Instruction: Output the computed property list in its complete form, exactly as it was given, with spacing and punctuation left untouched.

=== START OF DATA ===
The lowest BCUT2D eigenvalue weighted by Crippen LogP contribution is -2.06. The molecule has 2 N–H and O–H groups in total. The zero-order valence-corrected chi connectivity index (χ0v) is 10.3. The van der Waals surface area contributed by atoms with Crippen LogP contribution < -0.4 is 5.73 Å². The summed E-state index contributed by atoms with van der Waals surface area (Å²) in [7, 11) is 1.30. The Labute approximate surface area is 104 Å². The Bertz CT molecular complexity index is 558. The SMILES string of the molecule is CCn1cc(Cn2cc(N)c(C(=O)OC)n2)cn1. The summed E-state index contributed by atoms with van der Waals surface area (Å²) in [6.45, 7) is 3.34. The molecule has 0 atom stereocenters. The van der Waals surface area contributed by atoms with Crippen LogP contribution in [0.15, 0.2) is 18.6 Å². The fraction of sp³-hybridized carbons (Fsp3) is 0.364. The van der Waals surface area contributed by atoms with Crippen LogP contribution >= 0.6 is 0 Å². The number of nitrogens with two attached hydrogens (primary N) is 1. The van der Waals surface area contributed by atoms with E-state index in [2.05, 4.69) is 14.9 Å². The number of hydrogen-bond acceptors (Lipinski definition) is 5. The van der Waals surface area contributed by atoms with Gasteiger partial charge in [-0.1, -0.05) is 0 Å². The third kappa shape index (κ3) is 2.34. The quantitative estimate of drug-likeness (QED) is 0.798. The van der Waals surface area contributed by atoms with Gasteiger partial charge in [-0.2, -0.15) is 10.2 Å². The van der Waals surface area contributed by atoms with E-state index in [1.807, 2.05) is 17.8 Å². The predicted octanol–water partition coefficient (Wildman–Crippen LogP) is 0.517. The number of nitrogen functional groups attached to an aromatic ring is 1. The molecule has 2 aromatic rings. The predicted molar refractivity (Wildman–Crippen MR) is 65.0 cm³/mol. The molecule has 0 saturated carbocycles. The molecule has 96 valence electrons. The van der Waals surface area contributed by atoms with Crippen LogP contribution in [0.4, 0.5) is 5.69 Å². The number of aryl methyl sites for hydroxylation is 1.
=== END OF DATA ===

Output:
The lowest BCUT2D eigenvalue weighted by Crippen LogP contribution is -2.06. The molecule has 2 N–H and O–H groups in total. The zero-order valence-corrected chi connectivity index (χ0v) is 10.3. The van der Waals surface area contributed by atoms with Crippen LogP contribution < -0.4 is 5.73 Å². The summed E-state index contributed by atoms with van der Waals surface area (Å²) in [7, 11) is 1.30. The Labute approximate surface area is 104 Å². The Bertz CT molecular complexity index is 558. The SMILES string of the molecule is CCn1cc(Cn2cc(N)c(C(=O)OC)n2)cn1. The summed E-state index contributed by atoms with van der Waals surface area (Å²) in [6.45, 7) is 3.34. The molecule has 0 atom stereocenters. The van der Waals surface area contributed by atoms with Crippen LogP contribution in [0.15, 0.2) is 18.6 Å². The fraction of sp³-hybridized carbons (Fsp3) is 0.364. The van der Waals surface area contributed by atoms with Crippen LogP contribution >= 0.6 is 0 Å². The number of nitrogens with two attached hydrogens (primary N) is 1. The van der Waals surface area contributed by atoms with E-state index in [2.05, 4.69) is 14.9 Å². The number of hydrogen-bond acceptors (Lipinski definition) is 5. The van der Waals surface area contributed by atoms with Gasteiger partial charge in [-0.1, -0.05) is 0 Å². The third kappa shape index (κ3) is 2.34. The quantitative estimate of drug-likeness (QED) is 0.798. The van der Waals surface area contributed by atoms with Gasteiger partial charge in [-0.2, -0.15) is 10.2 Å². The van der Waals surface area contributed by atoms with E-state index in [1.807, 2.05) is 17.8 Å². The predicted octanol–water partition coefficient (Wildman–Crippen LogP) is 0.517. The number of nitrogen functional groups attached to an aromatic ring is 1. The molecule has 2 aromatic rings. The predicted molar refractivity (Wildman–Crippen MR) is 65.0 cm³/mol. The molecule has 0 saturated carbocycles. The molecule has 96 valence electrons. The van der Waals surface area contributed by atoms with Crippen LogP contribution in [0.4, 0.5) is 5.69 Å². The number of aryl methyl sites for hydroxylation is 1.